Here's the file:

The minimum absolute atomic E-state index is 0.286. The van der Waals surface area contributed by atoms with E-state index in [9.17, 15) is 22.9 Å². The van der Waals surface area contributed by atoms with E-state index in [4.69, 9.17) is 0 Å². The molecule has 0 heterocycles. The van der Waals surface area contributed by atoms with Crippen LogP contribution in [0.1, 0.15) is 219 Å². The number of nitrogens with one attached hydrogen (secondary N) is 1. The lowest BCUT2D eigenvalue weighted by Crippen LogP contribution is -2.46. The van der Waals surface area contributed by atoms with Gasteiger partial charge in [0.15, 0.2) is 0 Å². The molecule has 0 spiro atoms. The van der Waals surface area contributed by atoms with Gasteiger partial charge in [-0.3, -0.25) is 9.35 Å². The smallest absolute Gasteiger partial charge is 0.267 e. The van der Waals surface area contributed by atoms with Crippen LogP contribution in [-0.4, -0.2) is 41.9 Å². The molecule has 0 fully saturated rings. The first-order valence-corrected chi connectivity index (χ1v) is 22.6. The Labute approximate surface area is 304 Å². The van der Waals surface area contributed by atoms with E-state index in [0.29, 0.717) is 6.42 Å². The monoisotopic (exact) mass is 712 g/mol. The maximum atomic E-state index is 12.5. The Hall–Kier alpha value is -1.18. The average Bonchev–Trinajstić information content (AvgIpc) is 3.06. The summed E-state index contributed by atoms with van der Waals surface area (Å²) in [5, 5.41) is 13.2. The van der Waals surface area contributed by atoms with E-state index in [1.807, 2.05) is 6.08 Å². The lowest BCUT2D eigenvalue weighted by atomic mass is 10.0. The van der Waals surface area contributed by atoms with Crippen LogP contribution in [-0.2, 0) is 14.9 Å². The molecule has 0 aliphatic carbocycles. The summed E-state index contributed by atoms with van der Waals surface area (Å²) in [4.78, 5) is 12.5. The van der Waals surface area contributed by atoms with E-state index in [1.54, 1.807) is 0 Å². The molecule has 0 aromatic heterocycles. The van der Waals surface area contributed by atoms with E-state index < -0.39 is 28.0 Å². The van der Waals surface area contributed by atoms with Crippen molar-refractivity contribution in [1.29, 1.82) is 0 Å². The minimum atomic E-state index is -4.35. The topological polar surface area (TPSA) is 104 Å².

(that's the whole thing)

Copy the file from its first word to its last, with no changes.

The minimum absolute atomic E-state index is 0.286. The van der Waals surface area contributed by atoms with E-state index in [9.17, 15) is 22.9 Å². The van der Waals surface area contributed by atoms with E-state index in [4.69, 9.17) is 0 Å². The molecule has 0 heterocycles. The van der Waals surface area contributed by atoms with Crippen LogP contribution in [0.1, 0.15) is 219 Å². The number of nitrogens with one attached hydrogen (secondary N) is 1. The lowest BCUT2D eigenvalue weighted by Crippen LogP contribution is -2.46. The van der Waals surface area contributed by atoms with Gasteiger partial charge in [0.15, 0.2) is 0 Å². The molecule has 0 spiro atoms. The van der Waals surface area contributed by atoms with Gasteiger partial charge in [-0.3, -0.25) is 9.35 Å². The smallest absolute Gasteiger partial charge is 0.267 e. The van der Waals surface area contributed by atoms with Crippen LogP contribution in [-0.4, -0.2) is 41.9 Å². The molecule has 0 fully saturated rings. The first-order valence-corrected chi connectivity index (χ1v) is 22.6. The Labute approximate surface area is 304 Å². The van der Waals surface area contributed by atoms with E-state index in [0.29, 0.717) is 6.42 Å². The monoisotopic (exact) mass is 712 g/mol. The maximum atomic E-state index is 12.5. The Hall–Kier alpha value is -1.18. The average Bonchev–Trinajstić information content (AvgIpc) is 3.06. The summed E-state index contributed by atoms with van der Waals surface area (Å²) in [5, 5.41) is 13.2. The van der Waals surface area contributed by atoms with E-state index in [1.807, 2.05) is 6.08 Å². The lowest BCUT2D eigenvalue weighted by atomic mass is 10.0. The van der Waals surface area contributed by atoms with Crippen LogP contribution in [-0.2, 0) is 14.9 Å². The molecule has 0 aliphatic carbocycles. The summed E-state index contributed by atoms with van der Waals surface area (Å²) in [4.78, 5) is 12.5. The van der Waals surface area contributed by atoms with E-state index in [1.54, 1.807) is 0 Å². The molecule has 0 aromatic heterocycles. The van der Waals surface area contributed by atoms with E-state index < -0.39 is 28.0 Å². The van der Waals surface area contributed by atoms with Crippen molar-refractivity contribution in [1.29, 1.82) is 0 Å². The minimum atomic E-state index is -4.35. The topological polar surface area (TPSA) is 104 Å².